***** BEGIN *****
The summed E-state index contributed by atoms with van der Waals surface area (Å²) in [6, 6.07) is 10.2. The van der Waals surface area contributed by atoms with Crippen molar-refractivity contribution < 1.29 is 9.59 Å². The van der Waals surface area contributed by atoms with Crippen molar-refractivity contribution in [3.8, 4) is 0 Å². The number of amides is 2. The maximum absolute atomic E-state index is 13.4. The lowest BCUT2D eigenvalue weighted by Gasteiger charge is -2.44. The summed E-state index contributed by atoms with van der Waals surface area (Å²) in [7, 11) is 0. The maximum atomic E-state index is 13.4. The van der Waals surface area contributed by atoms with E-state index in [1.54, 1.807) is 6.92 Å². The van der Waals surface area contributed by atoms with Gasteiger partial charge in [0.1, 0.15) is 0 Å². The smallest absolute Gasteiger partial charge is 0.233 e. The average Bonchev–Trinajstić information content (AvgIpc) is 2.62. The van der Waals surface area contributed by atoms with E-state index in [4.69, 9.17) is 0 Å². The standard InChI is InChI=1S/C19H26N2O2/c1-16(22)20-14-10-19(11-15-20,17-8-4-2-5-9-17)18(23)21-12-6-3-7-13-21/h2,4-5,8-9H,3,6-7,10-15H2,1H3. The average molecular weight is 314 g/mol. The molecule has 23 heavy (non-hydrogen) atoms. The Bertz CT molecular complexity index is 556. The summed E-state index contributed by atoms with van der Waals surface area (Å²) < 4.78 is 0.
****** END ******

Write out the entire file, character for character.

The summed E-state index contributed by atoms with van der Waals surface area (Å²) in [6, 6.07) is 10.2. The van der Waals surface area contributed by atoms with Crippen molar-refractivity contribution < 1.29 is 9.59 Å². The van der Waals surface area contributed by atoms with Crippen molar-refractivity contribution in [3.8, 4) is 0 Å². The number of amides is 2. The maximum absolute atomic E-state index is 13.4. The lowest BCUT2D eigenvalue weighted by Gasteiger charge is -2.44. The summed E-state index contributed by atoms with van der Waals surface area (Å²) in [7, 11) is 0. The maximum atomic E-state index is 13.4. The van der Waals surface area contributed by atoms with E-state index in [1.54, 1.807) is 6.92 Å². The van der Waals surface area contributed by atoms with Gasteiger partial charge in [0.1, 0.15) is 0 Å². The smallest absolute Gasteiger partial charge is 0.233 e. The average Bonchev–Trinajstić information content (AvgIpc) is 2.62. The van der Waals surface area contributed by atoms with E-state index in [4.69, 9.17) is 0 Å². The standard InChI is InChI=1S/C19H26N2O2/c1-16(22)20-14-10-19(11-15-20,17-8-4-2-5-9-17)18(23)21-12-6-3-7-13-21/h2,4-5,8-9H,3,6-7,10-15H2,1H3. The average molecular weight is 314 g/mol. The molecule has 23 heavy (non-hydrogen) atoms. The Bertz CT molecular complexity index is 556. The summed E-state index contributed by atoms with van der Waals surface area (Å²) < 4.78 is 0.